If you don’t have the resources to respond to customers 24/7, consider chatbots which can be integrated into your social pages, and ensure that every single message or mention is acknowledged immediately. It’s a great way to offer basic customer service, at all hours, and works best for simple questions that you get often. But, make sure to regularly check how your bots are doing, how well they’re being received, and if their tone could do with some humanising. The trick is to never stop learning, which also gives you the insights to keep training your robot to do its job better.
Quick pause. Let's learn from an expert!
Meet Shana Weeder. 💙
Shana is Yoco’s very own Customer Engagement specialist. You can find Shana on our social media doing her thing! We had one important question for her ahead of Black Friday.
Q: If you had to give business owners one really good piece of advice for doing a GREAT job of customer service, what would you say to help them?
A: Servicing customers via calls, emails, Social Media, live chats, etc., has become the norm during the pandemic and can work really well for your business. But it can sometimes lead to a bit of broken telephone which makes the situation worse.
To make it a great experience, you need to be prepared to go the extra mile and in some cases, find solutions for your customers proactively.
Providing service for our business has taught me that you firstly need to listen, and listen to understand. Apologise, if need be. At the end of the day, we’re all customers and know what it’s like to have a terrible service experience. And then lastly, assurance that you are there to help and to resolve the issue. Following up is very important to ensure that you close the interaction only when the customer is ready.
It’s always great giving 110% and what’s more, hearing from your customers that “you’ve been so very helpful” will always put a smile on your face!
7. Handle complex things privately
Often, it’s better to handle the meat of a query or complaint privately. But, make this easy for the customer: e.g. on Twitter, set up the “Send a private message” button; on Facebook, message them privately from the comment; on Instagram, DM them and leave a note in the public comment to check their messages (others will also see you have done so).
When to go private?
- When you’ll need confidential information in order to address the query e.g. booking numbers, serial numbers etc.
- Any type of conversation that could get heated or escalate – hopefully before things get ugly.
- When you can’t respond properly in a limited amount of characters or space.
Once things are sorted, you can signal to others that the issue was resolved, by finishing off with a “thank you, we’re happy we could help” back in public. It’s also important how you ask someone to take the conversation offline: you need to show that you take things seriously, and appreciate the urgency required to handle the issue.
8. Respond to everything…?
Ignoring customers on social media is the online equivalent of allowing the phone to keep ringing. In general, it’s good practice to respond as much as is feasible and productive: say thanks for a positive comment or review, or admit to a mistake and apologise for bad experiences. At the very least, if you’re inundated, you have to respond to every direct question. Don’t ever delete a comment you don’t like, or be defensive – the customer has presented you with the opportunity to make it right, no matter their delivery.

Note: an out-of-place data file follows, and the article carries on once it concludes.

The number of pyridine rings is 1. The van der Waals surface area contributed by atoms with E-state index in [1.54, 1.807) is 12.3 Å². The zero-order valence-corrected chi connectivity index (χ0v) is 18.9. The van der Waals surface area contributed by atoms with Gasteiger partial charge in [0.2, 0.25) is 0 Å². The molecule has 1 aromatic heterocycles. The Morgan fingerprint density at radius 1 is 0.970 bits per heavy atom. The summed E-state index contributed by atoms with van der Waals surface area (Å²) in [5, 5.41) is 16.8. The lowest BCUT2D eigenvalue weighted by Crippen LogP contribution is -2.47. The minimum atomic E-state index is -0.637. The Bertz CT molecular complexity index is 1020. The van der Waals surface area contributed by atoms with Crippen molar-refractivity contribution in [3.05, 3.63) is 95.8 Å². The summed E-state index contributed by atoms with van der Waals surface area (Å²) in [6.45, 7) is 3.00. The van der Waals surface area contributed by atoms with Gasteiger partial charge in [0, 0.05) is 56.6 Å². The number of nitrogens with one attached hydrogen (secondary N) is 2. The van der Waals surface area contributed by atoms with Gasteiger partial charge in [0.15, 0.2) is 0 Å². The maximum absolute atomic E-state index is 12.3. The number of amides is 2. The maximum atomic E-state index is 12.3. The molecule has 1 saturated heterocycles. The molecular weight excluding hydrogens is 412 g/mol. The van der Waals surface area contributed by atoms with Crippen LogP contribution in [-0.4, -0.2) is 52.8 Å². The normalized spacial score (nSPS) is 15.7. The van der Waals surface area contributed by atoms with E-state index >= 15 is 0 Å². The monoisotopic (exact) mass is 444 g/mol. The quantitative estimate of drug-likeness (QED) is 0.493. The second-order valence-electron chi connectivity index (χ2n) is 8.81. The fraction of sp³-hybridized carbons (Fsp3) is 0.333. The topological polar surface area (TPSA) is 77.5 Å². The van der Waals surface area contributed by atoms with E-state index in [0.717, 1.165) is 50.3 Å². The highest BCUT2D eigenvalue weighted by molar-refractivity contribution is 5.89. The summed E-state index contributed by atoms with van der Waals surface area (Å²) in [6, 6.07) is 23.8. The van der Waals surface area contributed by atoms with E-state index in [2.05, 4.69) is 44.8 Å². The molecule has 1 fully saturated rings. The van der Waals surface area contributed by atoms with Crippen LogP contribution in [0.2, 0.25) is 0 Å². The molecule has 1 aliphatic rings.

9. Be a human
When responding online, include a greeting, and sign off with your name or initials. Use the customer’s first name, and try not to sound too scripted or robotic. Even when your responses are automated, enrich them with words and phrases that show empathy. You want every customer to feel appreciated and valued. Even better, if you have the time, follow up with clients who have had technical or user issues, by asking them how things are going a few days later.
10. Make lemonade
People who review or comment on social platforms may well already have become frustrated, before they got to you. Diffuse things as fast as possible by keeping your response light and positive, and reinforce your sincere commitment to finding a fulfilling resolution. Never argue with someone online – you’re more likely to get a huge backlash with a frenzy of unwanted activity. Whenever possible, learn something from negative interactions, and look closely at how you can avoid them in future. Remember that handling a bad situation in the right way, can actually attract fans who appreciate your attitude!
Tip: Get some perspective, and monitor your social media customer service – here is a list of great tools with analytics capabilities.
Ultimately, encouraging happy and loyal customers is the best way to secure a bright future for your business. Meet your market where they are, show flexibility in how you problem solve, and demonstrate to your followers that you are a brand of substance that puts them first – no matter where you connect.
Ever wanted to have a say in what businesses create for you?— Yoco (@Yoco_ZA) November 11, 2020